Seven-year-old shot in drive-by shooting at a London church that injured five others

Mick the Ram

Mick the Ram

A seven-year-old girl was one of 6 people who received gunshot wounds in a shocking drive-by shooting at a London church on Saturday afternoon (14 January). The unnamed youngster received what have been described as “life-threatening” injuries, whilst in attendance at a memorial service at St Aloysius church, just a few hundred metres from one of the capital’s busiest train stations at Euston, in the north of the city.

Hundreds of mourners had gathered to pay their respects to Fresia Calderon and her daughter, Sara Sanchez, at around 1.30pm, both having sadly died at the end of last year, when shots were fired indiscriminately from a passing black Toyota.

Ms Sanchez suffered from leukaemia for three years before the disease finally took her life on November 30, shortly after her mother died suddenly from a pulmonary embolism, after arriving at Heathrow airport from Columbia, earlier in the month.

A 48-year-old woman also shot was said to have potentially “life-changing” injuries, whilst amongst the other four victims was another child, a 12-year-old, who is believed to have sustained a minor leg trauma. The others, all women, aged 54, 41 and 21, were not thought to be seriously injured, physically at least.

Air ambulances and police helicopters were on the scene and the immediate area remained sealed off as police continued with their enquiries. Early thoughts were that it may have been a targeted revenge attack aimed at a male guest at the service.

Heavy police presence in area

Superintendent Ed Wells, from the Metropolitan Police said that their thoughts were with all the victims, especially the youngest and most seriously hurt, together with the respective families. An investigation had begun straight away involving local officers and specialist detectives he confirmed.

He promised the community that his team would be doing everything possible to identify and bring to justice those responsible, and assured them that they could expect an increased visible presence in the area, as they progressed their enquiries.

Panic and screams

Father Jeremy Trood, who conducted the service, said the mass, which had more than 300 people attending, had just finished when he heard a “very strange, long and prolonged noise”. He explained that doves were going to be released and everyone was going out to watch.

He remarked that many people were in a state of panic with lots of screaming and that there was much confusion. “I have been here nine years and I have never known anything like this, it is all very shocking.” He added that it was just so unthinkable that someone would shoot into any group of people, but people coming out of a memorial was unspeakably awful.

Ambulances arrived in numbers

The London Ambulance Service clarified that they had treated all six shooting victims at the scene before rushing them to hospital,with three ambulance crews in attendance; plus five paramedics in fast response cars, an advanced paramedic and two incident response officers. The Air Ambulance was also dispatched.

Mayor and home secretary speak out

Mayor of London Sadiq Khan described the incident as “deeply distressing” and confirmed that he would remain in close contact with the Met Police to determine exactly what had occurred; whilst the Home Secretary Suella Braverman wrote on Twitter that she was: “deeply concerned” by the shocking shooting and said that her thoughts were with the injured and their families.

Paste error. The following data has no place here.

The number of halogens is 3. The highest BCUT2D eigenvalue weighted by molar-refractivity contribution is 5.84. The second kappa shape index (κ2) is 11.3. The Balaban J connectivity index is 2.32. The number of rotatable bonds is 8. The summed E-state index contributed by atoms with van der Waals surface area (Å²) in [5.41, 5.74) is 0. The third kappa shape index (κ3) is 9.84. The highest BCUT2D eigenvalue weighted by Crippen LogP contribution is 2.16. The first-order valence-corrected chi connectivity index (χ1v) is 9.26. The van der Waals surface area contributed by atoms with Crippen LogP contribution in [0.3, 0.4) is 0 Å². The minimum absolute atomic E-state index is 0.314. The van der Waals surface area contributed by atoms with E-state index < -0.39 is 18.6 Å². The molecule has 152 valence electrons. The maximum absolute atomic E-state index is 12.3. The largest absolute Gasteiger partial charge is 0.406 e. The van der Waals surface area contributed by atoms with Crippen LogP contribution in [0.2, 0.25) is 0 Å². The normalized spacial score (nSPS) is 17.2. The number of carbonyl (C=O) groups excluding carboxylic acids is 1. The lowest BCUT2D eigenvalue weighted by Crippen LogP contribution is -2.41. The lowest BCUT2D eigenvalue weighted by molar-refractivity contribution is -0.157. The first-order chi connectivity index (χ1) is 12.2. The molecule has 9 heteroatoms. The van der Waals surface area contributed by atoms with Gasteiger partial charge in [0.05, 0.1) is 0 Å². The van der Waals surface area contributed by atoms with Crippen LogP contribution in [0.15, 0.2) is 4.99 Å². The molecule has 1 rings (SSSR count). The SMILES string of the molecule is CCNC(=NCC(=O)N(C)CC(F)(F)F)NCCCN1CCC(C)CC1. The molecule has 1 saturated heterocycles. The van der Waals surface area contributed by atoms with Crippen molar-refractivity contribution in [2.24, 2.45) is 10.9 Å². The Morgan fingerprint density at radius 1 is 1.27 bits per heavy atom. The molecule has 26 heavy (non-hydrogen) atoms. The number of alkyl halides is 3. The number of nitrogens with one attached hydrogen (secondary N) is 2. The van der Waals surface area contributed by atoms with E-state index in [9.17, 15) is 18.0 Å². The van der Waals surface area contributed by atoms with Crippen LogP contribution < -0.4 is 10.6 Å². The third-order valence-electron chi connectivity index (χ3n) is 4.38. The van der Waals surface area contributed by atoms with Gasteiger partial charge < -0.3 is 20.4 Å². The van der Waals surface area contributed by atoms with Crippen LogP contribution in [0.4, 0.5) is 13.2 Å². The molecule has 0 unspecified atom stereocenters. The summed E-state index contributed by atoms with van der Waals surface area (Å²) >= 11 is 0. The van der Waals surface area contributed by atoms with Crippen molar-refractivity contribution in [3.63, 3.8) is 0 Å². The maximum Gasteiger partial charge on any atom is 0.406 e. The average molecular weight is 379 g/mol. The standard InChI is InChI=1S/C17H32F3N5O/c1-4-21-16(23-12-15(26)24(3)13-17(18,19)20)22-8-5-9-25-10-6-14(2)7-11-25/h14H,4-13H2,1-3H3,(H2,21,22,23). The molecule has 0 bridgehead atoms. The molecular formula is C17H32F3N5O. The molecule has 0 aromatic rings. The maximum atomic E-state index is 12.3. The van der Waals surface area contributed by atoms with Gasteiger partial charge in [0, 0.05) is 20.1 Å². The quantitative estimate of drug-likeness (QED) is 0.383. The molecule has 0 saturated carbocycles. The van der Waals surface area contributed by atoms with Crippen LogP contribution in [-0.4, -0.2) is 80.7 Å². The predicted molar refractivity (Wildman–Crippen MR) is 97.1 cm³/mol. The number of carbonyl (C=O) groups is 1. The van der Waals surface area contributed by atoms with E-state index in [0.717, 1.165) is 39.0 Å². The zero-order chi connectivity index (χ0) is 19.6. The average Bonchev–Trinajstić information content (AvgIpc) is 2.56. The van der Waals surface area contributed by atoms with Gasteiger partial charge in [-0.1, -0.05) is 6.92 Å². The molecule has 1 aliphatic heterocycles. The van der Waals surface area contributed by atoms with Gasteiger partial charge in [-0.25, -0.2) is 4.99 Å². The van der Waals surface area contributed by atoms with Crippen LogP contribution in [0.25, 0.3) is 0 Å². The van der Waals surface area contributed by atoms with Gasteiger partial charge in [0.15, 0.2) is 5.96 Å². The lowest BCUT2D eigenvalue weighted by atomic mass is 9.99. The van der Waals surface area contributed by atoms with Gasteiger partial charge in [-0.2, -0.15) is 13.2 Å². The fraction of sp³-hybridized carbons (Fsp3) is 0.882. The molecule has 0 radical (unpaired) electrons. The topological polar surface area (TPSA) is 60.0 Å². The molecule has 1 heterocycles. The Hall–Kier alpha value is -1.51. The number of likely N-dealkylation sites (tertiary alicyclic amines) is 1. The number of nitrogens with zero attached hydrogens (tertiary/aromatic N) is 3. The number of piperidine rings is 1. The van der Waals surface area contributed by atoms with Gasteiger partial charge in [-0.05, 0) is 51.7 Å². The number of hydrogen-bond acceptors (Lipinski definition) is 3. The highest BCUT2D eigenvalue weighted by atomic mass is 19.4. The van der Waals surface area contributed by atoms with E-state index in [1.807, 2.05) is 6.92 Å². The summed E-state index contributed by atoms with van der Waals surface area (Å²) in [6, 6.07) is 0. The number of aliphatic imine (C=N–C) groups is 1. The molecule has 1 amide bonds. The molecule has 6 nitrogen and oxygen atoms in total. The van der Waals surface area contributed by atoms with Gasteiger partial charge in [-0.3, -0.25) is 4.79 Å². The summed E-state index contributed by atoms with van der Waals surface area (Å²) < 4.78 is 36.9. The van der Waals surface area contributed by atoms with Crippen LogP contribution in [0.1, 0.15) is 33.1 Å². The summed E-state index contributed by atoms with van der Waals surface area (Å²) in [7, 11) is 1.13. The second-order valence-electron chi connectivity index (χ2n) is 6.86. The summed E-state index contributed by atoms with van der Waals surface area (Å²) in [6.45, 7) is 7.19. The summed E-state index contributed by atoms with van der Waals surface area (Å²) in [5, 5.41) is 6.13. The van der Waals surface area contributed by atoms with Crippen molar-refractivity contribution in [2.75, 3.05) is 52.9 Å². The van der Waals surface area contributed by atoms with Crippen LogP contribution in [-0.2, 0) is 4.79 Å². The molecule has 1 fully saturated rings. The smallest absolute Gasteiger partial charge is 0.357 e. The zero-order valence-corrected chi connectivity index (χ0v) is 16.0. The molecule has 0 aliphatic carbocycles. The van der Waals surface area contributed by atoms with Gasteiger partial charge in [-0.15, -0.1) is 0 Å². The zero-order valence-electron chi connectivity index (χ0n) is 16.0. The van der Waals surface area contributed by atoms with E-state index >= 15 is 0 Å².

Witnesses speak of chaos

Eyewitnesses said that it was chaotic outside the church and many rushed for cover to escape the hail of bullets and hide wherever possible. Residents in the adjoining block to the church said there were lots of screams, but also made the point that it was not that unusual around that area.

They reported that a black car had pulled up, seemingly out of nowhere, and “started shooting”. It is not yet clear how the victims knew the mother and daughter, whose funerals they were attending.

Awful events behind the service

Ms Sanchez had heartbreakingly watched her mother collapse and die in front of her at Heathrow Airport, having just returned from Columbia, on a trip which was intended as a final goodbye for her, after a brave battle against leukaemia since being diagnosed at the age of seventeen.

She had said that the only reason she undertook an experimental cancer therapy was because she knew how hard it would be for her mother if she was to die. A family member said it was her mum that instilled hope that she would recover on days when she otherwise felt like giving up. “Sara gave up all hope for her future and lost the drive to fight cancer after the terrible loss of her mum.”

Not just Columbians at funeral

Regardless of the fact that the service was for two members of London’s Colombian community, a mourner said fellow guests were from an extensive variety of backgrounds, with “British Colombians” actually in a minority. Meaning that the investigation would not be able to be concentrated towards that angle and as a consequence, it could be a lengthy enquiry to find the perpetrators.

On Sunday afternoon (14 January) police shared a stock image of the Toyota model they are seeking which they believe to be a black Toyota C-HR, most probably a 2019 model, or similar. Superintendent Jack Rawlings said: “People came here to attend a funeral, to be with friends and loved ones and to mourn together; but instead they were the victims of a senseless act of violence.” He appealed for anyone with information on the “shocking incident” to contact the force urgently.  


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